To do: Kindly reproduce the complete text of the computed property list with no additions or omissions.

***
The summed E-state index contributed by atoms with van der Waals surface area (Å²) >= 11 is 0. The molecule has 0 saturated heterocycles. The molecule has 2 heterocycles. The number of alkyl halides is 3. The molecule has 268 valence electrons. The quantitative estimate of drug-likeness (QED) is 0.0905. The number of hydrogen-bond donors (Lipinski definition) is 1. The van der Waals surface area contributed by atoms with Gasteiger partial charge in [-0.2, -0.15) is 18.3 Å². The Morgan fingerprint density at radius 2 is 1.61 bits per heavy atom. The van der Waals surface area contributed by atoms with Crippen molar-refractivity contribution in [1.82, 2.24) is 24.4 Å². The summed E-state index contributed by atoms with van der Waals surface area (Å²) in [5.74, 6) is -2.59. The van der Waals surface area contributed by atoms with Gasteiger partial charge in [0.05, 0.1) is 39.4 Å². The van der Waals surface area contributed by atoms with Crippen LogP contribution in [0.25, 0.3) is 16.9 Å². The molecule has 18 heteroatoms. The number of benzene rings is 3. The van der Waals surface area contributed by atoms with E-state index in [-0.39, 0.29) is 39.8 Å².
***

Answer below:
The summed E-state index contributed by atoms with van der Waals surface area (Å²) >= 11 is 0. The molecule has 0 saturated heterocycles. The molecule has 2 heterocycles. The number of alkyl halides is 3. The molecule has 268 valence electrons. The quantitative estimate of drug-likeness (QED) is 0.0905. The number of hydrogen-bond donors (Lipinski definition) is 1. The van der Waals surface area contributed by atoms with Gasteiger partial charge in [-0.2, -0.15) is 18.3 Å². The Morgan fingerprint density at radius 2 is 1.61 bits per heavy atom. The van der Waals surface area contributed by atoms with Crippen molar-refractivity contribution in [1.82, 2.24) is 24.4 Å². The summed E-state index contributed by atoms with van der Waals surface area (Å²) in [5.74, 6) is -2.59. The van der Waals surface area contributed by atoms with Gasteiger partial charge in [0.05, 0.1) is 39.4 Å². The van der Waals surface area contributed by atoms with Crippen LogP contribution in [0.25, 0.3) is 16.9 Å². The molecule has 18 heteroatoms. The number of benzene rings is 3. The van der Waals surface area contributed by atoms with E-state index in [-0.39, 0.29) is 39.8 Å².